The reason for the additional training is that SEALs are the only special-operations unit tasked with underwater special operations, such as placing limpet mines on enemy ships or conducting reconnaissance of an enemy harbor.

One of their better-known underwater missions took place in 1989 during Operation Just Cause. A four-man SEAL element was tasked with sinking Manuel Noriega’s personal boat to prevent the Panamanian dictator’s escape. Despite some resistance from a few vigilant guards, the SEALs were able to plant limpet mines and destroy the vessel.

Although the SEAL Teams’ missions might be different than those of other US special-operations combat diver units, the basic training isn’t.

“Actually, the military’s combat diver communities are all very similar in the curriculums being taught,” a highly seasoned Special Forces combat diver told Insider. “We all fall under SOCOM [US Special Operations Command], and the Navy is the proponent for all diving operations. They approve and monitor tasks being taught at each school.”

“We all use [combat diving] for the same reason – clandestine infiltration using an oxygen rebreather,” the operator said, referring to the MK25 MOD2, made by Dräger.

“[We all] get to work using our fins,” added the operator, who has taught at the Army’s combat diver school and at BUD/S.

A potential conflict in the Pacific is a reason for all services to maintain or even improve their combat diver capabilities. However, there is still a lot to be done on that front, especially for Army special-operations units, where the capability has been neglected to a dangerous extent.

Diving into the future

Army Special Forces combat diver
A combat diver assigned to 10th Special Forces Group (Airborne) off the coast of Washington, August 14, 2014.

With the Pentagon focused on great-power competition, maritime special-operations are increasingly relevant and important, and that’s where the SEAL Teams can shine.

“The Teams can do so much in conflict with China,” a former SEAL officer told Insider. “We have the ability to conduct small unit surveillance and reconnaissance during over-the-beach ops; place sensors to aid intelligence gathering, again during over-the-beach ops; train foreign forces (for example, training the Taiwanese in all manner of stuff to balance Chinese capabilities); and also do direct action (an extreme example, but doable if so required).”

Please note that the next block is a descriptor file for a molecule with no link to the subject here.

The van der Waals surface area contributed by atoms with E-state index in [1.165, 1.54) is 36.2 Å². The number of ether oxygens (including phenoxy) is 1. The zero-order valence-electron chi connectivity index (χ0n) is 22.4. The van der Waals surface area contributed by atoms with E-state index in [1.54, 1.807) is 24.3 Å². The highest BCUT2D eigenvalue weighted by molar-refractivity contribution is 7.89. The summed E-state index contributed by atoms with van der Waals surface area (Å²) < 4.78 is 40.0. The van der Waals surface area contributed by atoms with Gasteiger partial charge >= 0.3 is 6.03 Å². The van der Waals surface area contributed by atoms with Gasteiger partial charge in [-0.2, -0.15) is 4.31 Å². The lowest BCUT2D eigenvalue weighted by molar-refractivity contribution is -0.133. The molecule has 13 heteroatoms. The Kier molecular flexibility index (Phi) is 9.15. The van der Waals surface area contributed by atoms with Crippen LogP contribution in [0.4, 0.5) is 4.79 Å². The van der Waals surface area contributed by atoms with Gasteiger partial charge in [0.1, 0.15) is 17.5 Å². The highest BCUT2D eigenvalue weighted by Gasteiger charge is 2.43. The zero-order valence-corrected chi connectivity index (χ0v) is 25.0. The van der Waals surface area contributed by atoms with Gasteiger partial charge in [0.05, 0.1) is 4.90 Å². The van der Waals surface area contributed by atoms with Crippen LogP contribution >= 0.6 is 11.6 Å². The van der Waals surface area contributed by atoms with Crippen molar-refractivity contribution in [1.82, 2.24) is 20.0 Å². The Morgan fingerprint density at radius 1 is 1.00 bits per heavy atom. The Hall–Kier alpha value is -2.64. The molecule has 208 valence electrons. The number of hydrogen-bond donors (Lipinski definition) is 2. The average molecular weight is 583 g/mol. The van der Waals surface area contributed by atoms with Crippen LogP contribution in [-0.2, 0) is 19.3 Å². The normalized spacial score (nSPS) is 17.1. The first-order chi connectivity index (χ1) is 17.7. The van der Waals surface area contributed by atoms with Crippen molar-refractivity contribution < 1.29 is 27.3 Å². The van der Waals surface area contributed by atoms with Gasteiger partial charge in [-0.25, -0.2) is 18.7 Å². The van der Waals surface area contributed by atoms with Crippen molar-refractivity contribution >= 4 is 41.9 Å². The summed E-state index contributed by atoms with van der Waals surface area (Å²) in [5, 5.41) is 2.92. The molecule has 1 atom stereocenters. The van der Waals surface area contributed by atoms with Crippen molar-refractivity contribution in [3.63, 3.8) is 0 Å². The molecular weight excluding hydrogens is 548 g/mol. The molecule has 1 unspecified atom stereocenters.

Unlike other special-operations units, in the SEAL Teams everyone is combat diver qualified. As a result, there is a vested interest in the capability, both from an operational and budgetary standpoint.

us navy seal submarine delivery vehicle SDV
SEAL Delivery Vehicle Team Two members prepare to launch a SEAL Delivery Vehicle from Los Angeles-class attack sub USS Philadelphia during an exercise.

“Compared to other special-operations commands, NSW [Naval Special Warfare] as a whole will be more relevant in a great-power competition setting, at least in the Pacific, because of the maritime nature of the environment,” a SEAL officer told insider. “We might see platoons diving but not to place a limpet mine on a Chinese warship but a sensor on a ship of interest.”

Aside from traditional combat diving operations, the SEAL Teams also possess the SEAL Delivery Vehicle (SDV) capability.

There are two SDV Teams that are manned by SEALs who undergo even more combat diving training and operate the mini-submarines. Although much of their mission-set is classified, they are known to conduct special reconnaissance and stealthily transport SEALs closer to a target.

Stavros Atlamazoglou is a defense journalist specializing in special operations, a Hellenic Army veteran (National Service with the 575th Marine Battalion and Army HQ), and a Johns Hopkins University graduate.

Read the original article on Business Insider